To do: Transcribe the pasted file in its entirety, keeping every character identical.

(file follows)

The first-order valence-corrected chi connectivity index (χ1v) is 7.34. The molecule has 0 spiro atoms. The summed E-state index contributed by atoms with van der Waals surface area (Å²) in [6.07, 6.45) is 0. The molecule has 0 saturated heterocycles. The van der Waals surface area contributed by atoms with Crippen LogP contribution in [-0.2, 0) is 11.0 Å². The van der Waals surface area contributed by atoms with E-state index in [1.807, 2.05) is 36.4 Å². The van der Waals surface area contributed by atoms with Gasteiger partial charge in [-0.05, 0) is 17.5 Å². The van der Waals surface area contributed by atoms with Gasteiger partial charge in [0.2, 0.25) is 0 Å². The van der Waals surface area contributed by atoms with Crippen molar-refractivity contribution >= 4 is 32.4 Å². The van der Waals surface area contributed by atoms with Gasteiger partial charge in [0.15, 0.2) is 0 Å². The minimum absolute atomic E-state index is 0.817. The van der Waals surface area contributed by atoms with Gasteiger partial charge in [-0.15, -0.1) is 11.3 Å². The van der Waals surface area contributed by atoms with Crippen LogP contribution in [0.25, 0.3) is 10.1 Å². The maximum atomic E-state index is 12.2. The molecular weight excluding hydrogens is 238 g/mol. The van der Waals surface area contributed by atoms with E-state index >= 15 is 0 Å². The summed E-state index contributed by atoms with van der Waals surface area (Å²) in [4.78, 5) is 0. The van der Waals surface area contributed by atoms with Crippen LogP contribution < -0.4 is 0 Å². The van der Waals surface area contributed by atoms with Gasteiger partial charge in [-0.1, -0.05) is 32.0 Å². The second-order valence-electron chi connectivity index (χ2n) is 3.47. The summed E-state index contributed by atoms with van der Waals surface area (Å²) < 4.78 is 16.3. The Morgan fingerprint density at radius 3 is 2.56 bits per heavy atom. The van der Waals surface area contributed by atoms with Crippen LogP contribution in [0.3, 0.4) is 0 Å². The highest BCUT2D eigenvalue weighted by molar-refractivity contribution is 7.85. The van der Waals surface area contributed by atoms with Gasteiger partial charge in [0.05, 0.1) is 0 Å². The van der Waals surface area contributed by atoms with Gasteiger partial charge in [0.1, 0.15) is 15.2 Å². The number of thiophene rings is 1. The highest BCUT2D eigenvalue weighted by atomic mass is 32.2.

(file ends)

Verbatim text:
The first-order valence-corrected chi connectivity index (χ1v) is 7.34. The molecule has 0 spiro atoms. The summed E-state index contributed by atoms with van der Waals surface area (Å²) in [6.07, 6.45) is 0. The molecule has 0 saturated heterocycles. The van der Waals surface area contributed by atoms with Crippen LogP contribution in [-0.2, 0) is 11.0 Å². The van der Waals surface area contributed by atoms with E-state index in [1.807, 2.05) is 36.4 Å². The van der Waals surface area contributed by atoms with Gasteiger partial charge in [-0.05, 0) is 17.5 Å². The van der Waals surface area contributed by atoms with Gasteiger partial charge in [0.2, 0.25) is 0 Å². The van der Waals surface area contributed by atoms with Crippen molar-refractivity contribution >= 4 is 32.4 Å². The van der Waals surface area contributed by atoms with Gasteiger partial charge in [0.15, 0.2) is 0 Å². The minimum absolute atomic E-state index is 0.817. The van der Waals surface area contributed by atoms with Gasteiger partial charge in [-0.15, -0.1) is 11.3 Å². The van der Waals surface area contributed by atoms with Crippen LogP contribution in [0.25, 0.3) is 10.1 Å². The maximum atomic E-state index is 12.2. The molecular weight excluding hydrogens is 238 g/mol. The van der Waals surface area contributed by atoms with E-state index >= 15 is 0 Å². The summed E-state index contributed by atoms with van der Waals surface area (Å²) in [4.78, 5) is 0. The van der Waals surface area contributed by atoms with Crippen LogP contribution < -0.4 is 0 Å². The van der Waals surface area contributed by atoms with Gasteiger partial charge in [-0.1, -0.05) is 32.0 Å². The second-order valence-electron chi connectivity index (χ2n) is 3.47. The summed E-state index contributed by atoms with van der Waals surface area (Å²) < 4.78 is 16.3. The Morgan fingerprint density at radius 3 is 2.56 bits per heavy atom. The van der Waals surface area contributed by atoms with Crippen LogP contribution in [0.3, 0.4) is 0 Å². The highest BCUT2D eigenvalue weighted by molar-refractivity contribution is 7.85. The van der Waals surface area contributed by atoms with Gasteiger partial charge in [0.05, 0.1) is 0 Å². The van der Waals surface area contributed by atoms with Gasteiger partial charge in [0.1, 0.15) is 15.2 Å². The number of thiophene rings is 1. The highest BCUT2D eigenvalue weighted by atomic mass is 32.2.